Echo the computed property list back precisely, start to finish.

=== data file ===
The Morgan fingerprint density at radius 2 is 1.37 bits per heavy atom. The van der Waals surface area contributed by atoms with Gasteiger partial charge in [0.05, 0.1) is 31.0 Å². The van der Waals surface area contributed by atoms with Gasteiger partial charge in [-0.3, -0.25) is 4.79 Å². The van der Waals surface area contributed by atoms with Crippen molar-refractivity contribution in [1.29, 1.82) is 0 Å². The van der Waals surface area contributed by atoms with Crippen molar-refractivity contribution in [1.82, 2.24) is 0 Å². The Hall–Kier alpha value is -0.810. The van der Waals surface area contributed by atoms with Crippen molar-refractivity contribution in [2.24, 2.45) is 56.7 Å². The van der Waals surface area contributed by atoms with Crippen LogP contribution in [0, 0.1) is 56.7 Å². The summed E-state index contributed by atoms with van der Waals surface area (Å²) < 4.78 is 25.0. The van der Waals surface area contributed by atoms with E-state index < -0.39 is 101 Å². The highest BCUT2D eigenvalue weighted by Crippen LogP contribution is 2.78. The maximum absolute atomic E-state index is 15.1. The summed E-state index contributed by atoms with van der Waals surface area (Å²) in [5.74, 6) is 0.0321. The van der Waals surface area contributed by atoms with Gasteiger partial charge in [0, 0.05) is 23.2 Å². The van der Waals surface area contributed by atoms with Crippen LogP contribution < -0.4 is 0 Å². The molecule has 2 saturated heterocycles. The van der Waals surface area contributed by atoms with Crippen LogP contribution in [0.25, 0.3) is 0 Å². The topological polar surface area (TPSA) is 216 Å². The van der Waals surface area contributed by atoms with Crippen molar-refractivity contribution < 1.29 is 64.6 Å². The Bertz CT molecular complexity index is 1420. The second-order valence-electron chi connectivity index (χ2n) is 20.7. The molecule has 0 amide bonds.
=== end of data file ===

The Morgan fingerprint density at radius 2 is 1.37 bits per heavy atom. The van der Waals surface area contributed by atoms with Gasteiger partial charge in [0.05, 0.1) is 31.0 Å². The van der Waals surface area contributed by atoms with Gasteiger partial charge in [-0.3, -0.25) is 4.79 Å². The van der Waals surface area contributed by atoms with Crippen molar-refractivity contribution in [1.29, 1.82) is 0 Å². The van der Waals surface area contributed by atoms with Crippen molar-refractivity contribution in [1.82, 2.24) is 0 Å². The Hall–Kier alpha value is -0.810. The van der Waals surface area contributed by atoms with Crippen molar-refractivity contribution in [2.24, 2.45) is 56.7 Å². The van der Waals surface area contributed by atoms with Crippen LogP contribution in [0, 0.1) is 56.7 Å². The summed E-state index contributed by atoms with van der Waals surface area (Å²) < 4.78 is 25.0. The van der Waals surface area contributed by atoms with E-state index < -0.39 is 101 Å². The highest BCUT2D eigenvalue weighted by Crippen LogP contribution is 2.78. The maximum absolute atomic E-state index is 15.1. The summed E-state index contributed by atoms with van der Waals surface area (Å²) in [5.74, 6) is 0.0321. The van der Waals surface area contributed by atoms with Gasteiger partial charge in [0, 0.05) is 23.2 Å². The van der Waals surface area contributed by atoms with Crippen LogP contribution < -0.4 is 0 Å². The molecule has 2 saturated heterocycles. The van der Waals surface area contributed by atoms with Crippen LogP contribution in [0.25, 0.3) is 0 Å². The topological polar surface area (TPSA) is 216 Å². The van der Waals surface area contributed by atoms with Crippen molar-refractivity contribution < 1.29 is 64.6 Å². The Bertz CT molecular complexity index is 1420. The second-order valence-electron chi connectivity index (χ2n) is 20.7. The molecule has 0 amide bonds.